Corruption is notoriously difficult to track and discover, not least because both sides in a corrupt exchange have strong incentives to avoid getting caught. So how can enforcement officials, journalists, and anticorruption activists catch corrupt actors? Pay close attention to flagrant and excessive spending by public officials. After all, most people who benefit from corruption, whether they are officials receiving bribes or industrialists benefitting from the government action they purchased, do it for the money. And what’s the point of taking on so much personal risk to make more money if you can’t spend it on nice things? This is why you’ll see Chinese officials wearing wristwatches worth four times their annual salary and presidents spending millions on designer clothes and shoes and other luxury goods. The additional risk of being caught seems to be outweighed by the perceived social benefits of public displays of wealth. Throwing lavish weddings and banquets seems to be a particularly common trap that captures this phenomenon. The very public nature of these events, the massive guest lists, and the attendance of well known figures all but guarantee public scrutiny. But current and former government officials just can’t seem to help themselves. For example, in the middle of India’s recent anticorruption crackdown a former government minister held a lavish wedding for his daughter at a cost of over $75 million. This is in a country where a former state chief minister and potential prime minister was recently sentenced to four years in prison, banned from politics for a decade, and fined $16 million after an investigation sparked by an astonishingly opulent wedding she hosted.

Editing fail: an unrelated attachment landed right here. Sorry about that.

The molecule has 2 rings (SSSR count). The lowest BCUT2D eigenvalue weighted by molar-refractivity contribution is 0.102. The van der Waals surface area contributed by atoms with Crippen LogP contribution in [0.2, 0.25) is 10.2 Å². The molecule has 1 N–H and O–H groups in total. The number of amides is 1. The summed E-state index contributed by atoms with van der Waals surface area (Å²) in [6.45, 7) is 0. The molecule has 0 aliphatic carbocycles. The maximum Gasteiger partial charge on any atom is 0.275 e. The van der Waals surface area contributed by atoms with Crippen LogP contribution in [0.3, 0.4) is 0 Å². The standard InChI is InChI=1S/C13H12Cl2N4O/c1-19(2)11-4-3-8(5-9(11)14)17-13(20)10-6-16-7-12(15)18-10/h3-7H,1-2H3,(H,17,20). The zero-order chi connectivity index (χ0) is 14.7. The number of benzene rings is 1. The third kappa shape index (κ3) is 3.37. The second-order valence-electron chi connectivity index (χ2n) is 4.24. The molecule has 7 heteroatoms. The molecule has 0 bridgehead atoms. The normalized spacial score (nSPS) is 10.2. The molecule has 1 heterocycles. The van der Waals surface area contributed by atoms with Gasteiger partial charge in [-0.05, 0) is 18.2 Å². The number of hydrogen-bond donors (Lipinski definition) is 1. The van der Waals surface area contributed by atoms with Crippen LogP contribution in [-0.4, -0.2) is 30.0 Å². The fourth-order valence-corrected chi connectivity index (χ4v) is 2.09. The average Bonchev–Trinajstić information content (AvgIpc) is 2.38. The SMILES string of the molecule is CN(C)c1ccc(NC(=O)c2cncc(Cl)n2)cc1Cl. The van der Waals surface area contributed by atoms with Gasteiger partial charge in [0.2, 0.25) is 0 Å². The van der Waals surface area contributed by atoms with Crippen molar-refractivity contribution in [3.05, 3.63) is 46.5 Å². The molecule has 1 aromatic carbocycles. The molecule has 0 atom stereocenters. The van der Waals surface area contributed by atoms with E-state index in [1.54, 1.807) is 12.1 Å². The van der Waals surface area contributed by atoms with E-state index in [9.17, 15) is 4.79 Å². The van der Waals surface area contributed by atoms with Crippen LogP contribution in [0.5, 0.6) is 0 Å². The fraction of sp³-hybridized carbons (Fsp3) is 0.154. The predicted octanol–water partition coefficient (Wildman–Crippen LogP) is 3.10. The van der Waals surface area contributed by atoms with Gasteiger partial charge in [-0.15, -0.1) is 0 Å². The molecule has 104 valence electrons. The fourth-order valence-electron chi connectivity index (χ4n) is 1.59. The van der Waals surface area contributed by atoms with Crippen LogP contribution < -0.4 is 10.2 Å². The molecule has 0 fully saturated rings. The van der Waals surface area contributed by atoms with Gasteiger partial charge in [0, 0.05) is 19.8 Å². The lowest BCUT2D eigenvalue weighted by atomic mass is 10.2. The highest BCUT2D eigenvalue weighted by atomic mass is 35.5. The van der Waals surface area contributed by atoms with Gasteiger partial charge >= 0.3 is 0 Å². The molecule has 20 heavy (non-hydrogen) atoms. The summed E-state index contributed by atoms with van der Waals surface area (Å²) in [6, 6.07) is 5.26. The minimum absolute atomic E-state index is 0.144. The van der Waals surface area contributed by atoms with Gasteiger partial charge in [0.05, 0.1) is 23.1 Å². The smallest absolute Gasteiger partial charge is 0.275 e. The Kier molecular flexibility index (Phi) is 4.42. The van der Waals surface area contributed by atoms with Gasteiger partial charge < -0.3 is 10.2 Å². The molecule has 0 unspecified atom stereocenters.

Over the past decade, the spending habits of dozens of high-ranking officials have produced a number of viral news stories and have, in some cases, led to effective enforcement actions. The fact that people are willing to spend their corruptly acquired wealth so publicly, in spite of the risks involved, provides enforcement officials and anticorruption advocates with a unique and important opportunity in three respects:
- It provides prosecutors with powerful circumstantial evidence that a public official took bribes or otherwise unlawfully acquired money. Even in jurisdictions with poor financial disclosure laws, the discrepancy between a government official’s spending habits and her formal salary can provide a rebuttable presumption of corrupt conduct. If the accused official provides verifiable documentation of legitimate income used for the event or luxury item (or can prove that their in-laws paid for the wedding) then that might suffice to lift the cloud of suspicion. But if an official is unwilling or unable to explain their lavish expenditures or points to what turn out to be inappropriate “gifts” from others as the source, then prosecutors have a good shot at a win in a context where unimpeachable proof is hard to come by.